If it crashes, you can reset it by pressing hard for five seconds in the bottom left-hand corner. The flight map is good, as is the choice of two camera angles for the flight – tail and front.
The main storage compartment has a leather handle and holds a small bottle of water and also the noise-cancelling headphones. You could store an iPad in here, but not a computer. Apart from the magazine compartment where there will be the Air France magazine and safety card, that’s it for take-off and landing, although the rest of the time there is storage under one of the arms of the seat which would be good for books or a Kindle and would also hold a water bottle. The seat also has plenty of room on the ottoman foot area, and also room underneath for your shoes.
Waiting at the seat were some socks and slippers, and these come in a bag that unfolds and which you can use for storing your own shoes. The amenity bag comes in a choice of four colours, and as well as containing all the usual items and some small Clarins items, also unfolds with a zip at either end, meaning it can be used for more than just the normal amenity items. It has a quality feel to it, though like many things on the flights, came wrapped in plastic, so Air France will be addressing this as part of its Horizon 2030 sustainability initiative.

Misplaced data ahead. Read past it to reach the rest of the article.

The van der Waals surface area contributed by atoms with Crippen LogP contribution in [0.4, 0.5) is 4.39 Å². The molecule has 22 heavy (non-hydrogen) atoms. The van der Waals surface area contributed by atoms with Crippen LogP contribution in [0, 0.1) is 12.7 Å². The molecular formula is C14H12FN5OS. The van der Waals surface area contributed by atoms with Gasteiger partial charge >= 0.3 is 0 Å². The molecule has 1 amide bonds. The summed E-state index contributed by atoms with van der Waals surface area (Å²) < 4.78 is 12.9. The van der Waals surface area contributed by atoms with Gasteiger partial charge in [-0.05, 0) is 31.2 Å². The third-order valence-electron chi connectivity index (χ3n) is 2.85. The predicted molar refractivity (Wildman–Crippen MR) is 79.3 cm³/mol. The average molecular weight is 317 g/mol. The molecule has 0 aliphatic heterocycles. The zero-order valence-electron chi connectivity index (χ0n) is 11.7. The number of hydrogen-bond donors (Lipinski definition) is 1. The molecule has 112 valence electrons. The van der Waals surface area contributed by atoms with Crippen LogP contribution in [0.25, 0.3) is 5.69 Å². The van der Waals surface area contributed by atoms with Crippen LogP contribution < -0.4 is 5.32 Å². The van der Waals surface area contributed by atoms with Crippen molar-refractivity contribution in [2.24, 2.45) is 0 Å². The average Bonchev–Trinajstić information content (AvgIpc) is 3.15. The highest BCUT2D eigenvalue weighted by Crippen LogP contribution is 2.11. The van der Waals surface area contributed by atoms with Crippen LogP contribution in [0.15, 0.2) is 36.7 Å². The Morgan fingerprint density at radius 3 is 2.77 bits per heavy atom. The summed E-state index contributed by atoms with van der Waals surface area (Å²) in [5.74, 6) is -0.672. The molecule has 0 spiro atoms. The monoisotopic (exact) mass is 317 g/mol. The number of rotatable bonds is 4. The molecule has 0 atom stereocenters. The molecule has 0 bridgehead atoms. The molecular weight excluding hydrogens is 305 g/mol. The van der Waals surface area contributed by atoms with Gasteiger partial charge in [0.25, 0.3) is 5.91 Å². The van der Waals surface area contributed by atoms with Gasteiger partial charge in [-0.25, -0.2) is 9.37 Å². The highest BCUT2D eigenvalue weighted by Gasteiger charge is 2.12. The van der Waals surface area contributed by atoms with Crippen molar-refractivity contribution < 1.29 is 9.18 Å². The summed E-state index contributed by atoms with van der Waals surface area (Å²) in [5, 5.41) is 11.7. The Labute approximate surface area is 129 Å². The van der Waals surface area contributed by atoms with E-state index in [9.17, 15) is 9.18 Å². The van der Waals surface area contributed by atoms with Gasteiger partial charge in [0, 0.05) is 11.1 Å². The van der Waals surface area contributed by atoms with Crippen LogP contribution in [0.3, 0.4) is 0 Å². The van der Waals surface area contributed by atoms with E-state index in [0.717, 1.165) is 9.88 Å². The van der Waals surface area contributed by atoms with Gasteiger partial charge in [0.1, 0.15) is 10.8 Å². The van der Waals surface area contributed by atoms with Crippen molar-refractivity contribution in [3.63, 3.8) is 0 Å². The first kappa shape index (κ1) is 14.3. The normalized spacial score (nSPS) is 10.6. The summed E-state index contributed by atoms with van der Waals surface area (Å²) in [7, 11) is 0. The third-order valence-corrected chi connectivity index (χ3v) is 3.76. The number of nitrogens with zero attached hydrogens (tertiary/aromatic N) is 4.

There are no mattress toppers offered by Air France in business class, although I was told by the SVP Customer Experience, Catherine Villar, that these would be coming ‘next year’ for all of the Air France business class cabins (it has several different seats in business class).
The pillow is good quality, but I suspect sleeping on the seat would be improved with a mattress topper, and it’s something that was very comfortable on the Virgin Atlantic A350 seat.
Each window seat has at least one large window next to it, and there is a control above it which allows you first to descend a kind of dimming blind and then a blackout blind behind that, although on most flights the crew will take over this function when they want people to sleep or wake up.
The seat has several options for lighting, including overhead lights (a pair which come on when you press the switch above your head) and a reading light in the wall of the seat which is good for more directed lighting (and has three settings). Below this there is a panel allowing you to indicate a Do not Disturb setting as well as calling for a flight attendant and moving your seat forward and backwards.
For sheer room, seats 1C and 1J are the best seats since not only do they have the most legroom but they also have a large side table. There is a possibility of being disturbed by noise from the galley and, in the case of 1J, the washroom. For couples, obviously the middle seats are the ones, but here you should choose even numbers – so 2E/2G or 4E/4G. The odd numbers would be better for solo travellers who have failed to secure a window seat.
For window seats, the best seats are in rows 2, 4, 6 and 8. These are closest to the window and therefore further from the aisle, and they also have a small sliding panel which gives more privacy, and also means your items on the side table close to the aisle do not feel quite so exposed to people walking by, although of course if someone wants to help themselves as they pass and you are asleep, there’s not much you would know about it.
We took off on time and the flight attendants were quickly around to ask for our menu selections.
The menu was printed on quality paper, with a thicker cover, almost A4-sized, and is intended to give a ‘restaurant’-style experience to the food on offer, as is the continued partnership with the French chef Guy Martin.